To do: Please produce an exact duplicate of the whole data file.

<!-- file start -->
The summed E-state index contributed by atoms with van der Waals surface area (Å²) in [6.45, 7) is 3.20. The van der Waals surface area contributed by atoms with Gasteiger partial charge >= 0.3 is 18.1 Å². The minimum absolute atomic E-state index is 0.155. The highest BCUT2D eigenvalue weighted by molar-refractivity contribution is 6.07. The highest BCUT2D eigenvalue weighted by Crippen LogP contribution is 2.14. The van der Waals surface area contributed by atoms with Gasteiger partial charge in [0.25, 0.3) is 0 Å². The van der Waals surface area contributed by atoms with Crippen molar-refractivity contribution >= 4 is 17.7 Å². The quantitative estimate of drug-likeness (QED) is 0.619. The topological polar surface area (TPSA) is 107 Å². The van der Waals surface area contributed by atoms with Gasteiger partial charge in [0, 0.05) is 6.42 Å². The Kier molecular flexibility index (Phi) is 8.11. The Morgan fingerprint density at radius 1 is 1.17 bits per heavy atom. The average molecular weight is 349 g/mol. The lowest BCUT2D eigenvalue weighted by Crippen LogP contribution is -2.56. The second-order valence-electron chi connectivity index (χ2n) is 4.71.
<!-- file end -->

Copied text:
The summed E-state index contributed by atoms with van der Waals surface area (Å²) in [6.45, 7) is 3.20. The van der Waals surface area contributed by atoms with Gasteiger partial charge >= 0.3 is 18.1 Å². The minimum absolute atomic E-state index is 0.155. The highest BCUT2D eigenvalue weighted by molar-refractivity contribution is 6.07. The highest BCUT2D eigenvalue weighted by Crippen LogP contribution is 2.14. The van der Waals surface area contributed by atoms with Gasteiger partial charge in [0.25, 0.3) is 0 Å². The van der Waals surface area contributed by atoms with Crippen molar-refractivity contribution >= 4 is 17.7 Å². The quantitative estimate of drug-likeness (QED) is 0.619. The topological polar surface area (TPSA) is 107 Å². The van der Waals surface area contributed by atoms with Gasteiger partial charge in [0, 0.05) is 6.42 Å². The Kier molecular flexibility index (Phi) is 8.11. The Morgan fingerprint density at radius 1 is 1.17 bits per heavy atom. The average molecular weight is 349 g/mol. The lowest BCUT2D eigenvalue weighted by Crippen LogP contribution is -2.56. The second-order valence-electron chi connectivity index (χ2n) is 4.71.